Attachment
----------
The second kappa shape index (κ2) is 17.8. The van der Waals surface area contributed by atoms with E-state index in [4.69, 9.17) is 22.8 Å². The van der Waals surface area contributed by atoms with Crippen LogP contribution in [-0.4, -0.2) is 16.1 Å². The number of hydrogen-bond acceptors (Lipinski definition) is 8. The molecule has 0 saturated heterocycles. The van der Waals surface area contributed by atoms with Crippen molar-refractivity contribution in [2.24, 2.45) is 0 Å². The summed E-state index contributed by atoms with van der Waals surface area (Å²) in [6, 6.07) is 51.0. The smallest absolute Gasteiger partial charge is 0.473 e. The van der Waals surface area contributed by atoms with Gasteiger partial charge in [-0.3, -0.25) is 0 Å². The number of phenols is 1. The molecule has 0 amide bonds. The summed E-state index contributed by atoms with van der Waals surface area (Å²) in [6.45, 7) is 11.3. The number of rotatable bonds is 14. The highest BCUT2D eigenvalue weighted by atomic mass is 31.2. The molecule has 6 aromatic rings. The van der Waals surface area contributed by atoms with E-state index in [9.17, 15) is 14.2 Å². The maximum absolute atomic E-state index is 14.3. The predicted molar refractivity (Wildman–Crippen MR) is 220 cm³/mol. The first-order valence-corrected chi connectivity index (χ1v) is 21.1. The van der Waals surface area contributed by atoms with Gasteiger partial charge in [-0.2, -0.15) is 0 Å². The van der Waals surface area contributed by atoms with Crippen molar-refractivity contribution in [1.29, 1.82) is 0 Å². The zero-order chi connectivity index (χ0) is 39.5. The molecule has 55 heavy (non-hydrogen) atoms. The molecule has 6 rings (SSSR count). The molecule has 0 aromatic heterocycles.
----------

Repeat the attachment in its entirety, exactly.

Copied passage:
The second kappa shape index (κ2) is 17.8. The van der Waals surface area contributed by atoms with E-state index in [4.69, 9.17) is 22.8 Å². The van der Waals surface area contributed by atoms with Crippen LogP contribution in [-0.4, -0.2) is 16.1 Å². The number of hydrogen-bond acceptors (Lipinski definition) is 8. The molecule has 0 saturated heterocycles. The van der Waals surface area contributed by atoms with Crippen molar-refractivity contribution in [2.24, 2.45) is 0 Å². The summed E-state index contributed by atoms with van der Waals surface area (Å²) in [6, 6.07) is 51.0. The smallest absolute Gasteiger partial charge is 0.473 e. The van der Waals surface area contributed by atoms with Gasteiger partial charge in [-0.3, -0.25) is 0 Å². The number of phenols is 1. The molecule has 0 amide bonds. The summed E-state index contributed by atoms with van der Waals surface area (Å²) in [6.45, 7) is 11.3. The number of rotatable bonds is 14. The highest BCUT2D eigenvalue weighted by atomic mass is 31.2. The molecule has 6 aromatic rings. The van der Waals surface area contributed by atoms with E-state index in [9.17, 15) is 14.2 Å². The maximum absolute atomic E-state index is 14.3. The predicted molar refractivity (Wildman–Crippen MR) is 220 cm³/mol. The first-order valence-corrected chi connectivity index (χ1v) is 21.1. The van der Waals surface area contributed by atoms with Gasteiger partial charge in [-0.2, -0.15) is 0 Å². The van der Waals surface area contributed by atoms with Crippen molar-refractivity contribution in [1.29, 1.82) is 0 Å². The zero-order chi connectivity index (χ0) is 39.5. The molecule has 55 heavy (non-hydrogen) atoms. The molecule has 6 rings (SSSR count). The molecule has 0 aromatic heterocycles.